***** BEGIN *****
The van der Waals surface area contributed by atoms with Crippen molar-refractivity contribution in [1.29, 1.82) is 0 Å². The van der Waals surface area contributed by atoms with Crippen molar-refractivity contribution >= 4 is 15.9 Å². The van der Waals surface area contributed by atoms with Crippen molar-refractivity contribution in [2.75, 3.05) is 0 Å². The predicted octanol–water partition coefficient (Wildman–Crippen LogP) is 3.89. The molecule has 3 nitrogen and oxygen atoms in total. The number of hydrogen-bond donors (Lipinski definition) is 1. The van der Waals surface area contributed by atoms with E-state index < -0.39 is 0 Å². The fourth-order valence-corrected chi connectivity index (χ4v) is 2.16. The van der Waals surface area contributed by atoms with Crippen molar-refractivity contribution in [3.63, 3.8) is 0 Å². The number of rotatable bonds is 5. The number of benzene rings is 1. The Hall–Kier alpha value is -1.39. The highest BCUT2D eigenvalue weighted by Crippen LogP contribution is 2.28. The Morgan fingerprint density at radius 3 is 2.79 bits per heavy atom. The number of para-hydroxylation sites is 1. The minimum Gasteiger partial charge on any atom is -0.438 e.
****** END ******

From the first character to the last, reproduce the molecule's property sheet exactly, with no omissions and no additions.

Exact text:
The van der Waals surface area contributed by atoms with Crippen molar-refractivity contribution in [1.29, 1.82) is 0 Å². The van der Waals surface area contributed by atoms with Crippen molar-refractivity contribution >= 4 is 15.9 Å². The van der Waals surface area contributed by atoms with Crippen molar-refractivity contribution in [2.75, 3.05) is 0 Å². The predicted octanol–water partition coefficient (Wildman–Crippen LogP) is 3.89. The molecule has 3 nitrogen and oxygen atoms in total. The number of hydrogen-bond donors (Lipinski definition) is 1. The van der Waals surface area contributed by atoms with E-state index < -0.39 is 0 Å². The fourth-order valence-corrected chi connectivity index (χ4v) is 2.16. The van der Waals surface area contributed by atoms with Crippen molar-refractivity contribution in [3.63, 3.8) is 0 Å². The number of rotatable bonds is 5. The number of benzene rings is 1. The Hall–Kier alpha value is -1.39. The highest BCUT2D eigenvalue weighted by Crippen LogP contribution is 2.28. The Morgan fingerprint density at radius 3 is 2.79 bits per heavy atom. The number of para-hydroxylation sites is 1. The minimum Gasteiger partial charge on any atom is -0.438 e.